Time to Kill the Bill?

The question many of us have debated is, how bad does the health care bill have to get before we’re better off killing it? Howard Dean says the time has come.

The gauntlet from Dean — whose voice on health care is well respsected among liberals — will energize those on the left who are mobilizing against the bill, and make it tougher for liberals to embrace the emerging proposal. In an excerpt Kinzel gave me, Dean says:

“This is essentially the collapse of health care reform in the United States Senate. Honestly the best thing to do right now is kill the Senate bill, go back to the House, start the reconciliation process, where you only need 51 votes and it would be a much simpler bill.”

Kinzel added that Dean essentially said that if Democratic leaders cave into Joe Lieberman right now they’ll be left with a bill that’s not worth supporting.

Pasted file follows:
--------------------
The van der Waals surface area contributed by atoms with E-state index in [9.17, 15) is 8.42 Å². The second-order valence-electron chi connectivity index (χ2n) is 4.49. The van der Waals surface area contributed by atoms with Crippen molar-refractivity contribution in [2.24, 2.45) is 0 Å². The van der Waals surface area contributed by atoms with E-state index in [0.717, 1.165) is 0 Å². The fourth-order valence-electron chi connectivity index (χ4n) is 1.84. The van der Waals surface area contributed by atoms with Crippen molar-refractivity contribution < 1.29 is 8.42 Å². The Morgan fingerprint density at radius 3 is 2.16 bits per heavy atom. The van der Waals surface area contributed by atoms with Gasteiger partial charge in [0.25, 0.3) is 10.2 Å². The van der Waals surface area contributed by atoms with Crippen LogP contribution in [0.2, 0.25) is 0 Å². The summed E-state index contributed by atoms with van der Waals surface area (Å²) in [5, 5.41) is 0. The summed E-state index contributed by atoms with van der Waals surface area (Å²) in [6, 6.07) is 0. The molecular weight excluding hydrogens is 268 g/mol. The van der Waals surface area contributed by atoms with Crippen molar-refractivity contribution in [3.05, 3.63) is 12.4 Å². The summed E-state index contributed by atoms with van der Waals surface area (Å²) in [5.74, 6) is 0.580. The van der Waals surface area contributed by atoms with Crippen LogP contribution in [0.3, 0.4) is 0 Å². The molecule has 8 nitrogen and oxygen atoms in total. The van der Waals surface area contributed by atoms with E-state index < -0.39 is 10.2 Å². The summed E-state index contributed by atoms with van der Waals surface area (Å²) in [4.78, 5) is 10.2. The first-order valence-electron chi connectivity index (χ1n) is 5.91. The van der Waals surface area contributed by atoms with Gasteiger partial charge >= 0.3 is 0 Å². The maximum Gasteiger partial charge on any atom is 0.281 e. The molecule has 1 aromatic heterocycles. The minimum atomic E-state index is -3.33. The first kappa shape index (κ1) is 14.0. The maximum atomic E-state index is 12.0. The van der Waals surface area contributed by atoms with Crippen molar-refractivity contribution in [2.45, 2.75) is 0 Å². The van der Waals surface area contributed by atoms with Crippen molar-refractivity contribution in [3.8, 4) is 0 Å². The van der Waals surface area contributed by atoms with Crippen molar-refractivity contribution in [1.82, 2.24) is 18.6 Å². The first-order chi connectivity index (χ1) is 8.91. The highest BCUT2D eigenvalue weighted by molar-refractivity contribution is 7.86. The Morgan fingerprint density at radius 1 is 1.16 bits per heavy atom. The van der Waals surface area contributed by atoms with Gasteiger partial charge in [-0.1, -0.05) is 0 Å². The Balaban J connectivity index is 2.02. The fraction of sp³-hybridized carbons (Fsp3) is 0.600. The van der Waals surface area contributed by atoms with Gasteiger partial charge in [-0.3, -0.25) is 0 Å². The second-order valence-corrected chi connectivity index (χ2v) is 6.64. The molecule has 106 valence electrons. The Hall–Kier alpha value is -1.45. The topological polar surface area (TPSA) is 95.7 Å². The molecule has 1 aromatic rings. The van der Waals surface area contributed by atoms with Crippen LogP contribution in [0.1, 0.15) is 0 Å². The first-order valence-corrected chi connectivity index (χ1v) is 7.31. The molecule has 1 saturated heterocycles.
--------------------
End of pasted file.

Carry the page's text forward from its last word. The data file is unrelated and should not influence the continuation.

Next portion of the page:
On the other hand, Nate Silver writes Why Progressives Are Batshit Crazy to Oppose the Senate Bill. You’ll have to read his post for the argument, but it’s a solid wonk argument.

Greg Sargent:

There’s a debate raging in the blogosphere about whether the Senate bill has been so watered down that it’s time to try to kill it, and one thing that’s interesting is how cleanly it breaks down as a disagreement between operatives and wonks.

The bloggers who are focused on political organizing and pulling Dems to the left mostly seem to want to kill the bill, while the wonkier types want to salvage it because they think it contains real reform and can act as a foundation for further achievements.

All I know is that I have a headache.

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